The Football Hub is updated with all the wonderful lineal title changes of the past week. On the NFL side, Houston’s defeat of Carolina sets up a lineal title unification bout when the Colts face the Texans this coming week. Both of the college football titles that changed hands last week change hands again this week, and the 2004 Utah title is back in the hands of the team that created it.

Florida faces Ole Miss this coming week, while Utah faces UNLV, Ohio State faces Northwestern, and in the most likely title change (which isn’t saying much), LSU faces South Carolina. The 2004 Auburn Title is two weeks away from a potential unification with the Princeton Title; LSU needs to survive SC and Tulane, while Florida needs to survive Mississippi and Auburn. With Auburn’s struggles, SC is the most likely upset, but LSU is so strong it might not matter.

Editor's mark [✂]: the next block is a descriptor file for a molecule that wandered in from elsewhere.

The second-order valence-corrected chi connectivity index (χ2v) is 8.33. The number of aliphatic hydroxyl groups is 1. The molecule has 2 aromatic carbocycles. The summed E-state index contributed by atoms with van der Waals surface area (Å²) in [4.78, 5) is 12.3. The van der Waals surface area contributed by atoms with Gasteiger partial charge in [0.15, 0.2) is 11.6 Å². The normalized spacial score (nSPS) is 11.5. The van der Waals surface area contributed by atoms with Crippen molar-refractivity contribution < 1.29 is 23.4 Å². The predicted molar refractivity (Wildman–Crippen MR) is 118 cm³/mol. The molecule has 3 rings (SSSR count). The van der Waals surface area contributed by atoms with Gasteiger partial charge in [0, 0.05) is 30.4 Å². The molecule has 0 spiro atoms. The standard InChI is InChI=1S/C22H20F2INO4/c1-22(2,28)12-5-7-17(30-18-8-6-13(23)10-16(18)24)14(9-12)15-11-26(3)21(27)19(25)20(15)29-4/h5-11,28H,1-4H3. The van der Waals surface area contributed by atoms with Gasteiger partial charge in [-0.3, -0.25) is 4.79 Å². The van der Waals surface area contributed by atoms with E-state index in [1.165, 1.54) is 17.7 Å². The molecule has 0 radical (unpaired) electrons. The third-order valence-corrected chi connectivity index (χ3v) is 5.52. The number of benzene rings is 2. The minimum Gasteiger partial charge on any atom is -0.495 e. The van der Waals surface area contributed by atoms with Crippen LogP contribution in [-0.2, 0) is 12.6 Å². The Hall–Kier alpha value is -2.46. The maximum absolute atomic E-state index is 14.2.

While my College Football Rankings won’t be released until this coming week, I can tell you one interesting fact about how they’re shaking out. Notre Dame is currently infamously embroiled in futility, and had I released the college football rankings this week, they would place dead last. Ouch.

Your Hub for All Things Football

I’ve added a new section to the web site – Morgan Wick Sports – that will serve as a home base for the Lineal Titles, the SuperPower Rankings, and the College Football Rankings. This week’s SuperPower Rankings are now available there. Go to morganwick.freehostia.com/sports/football.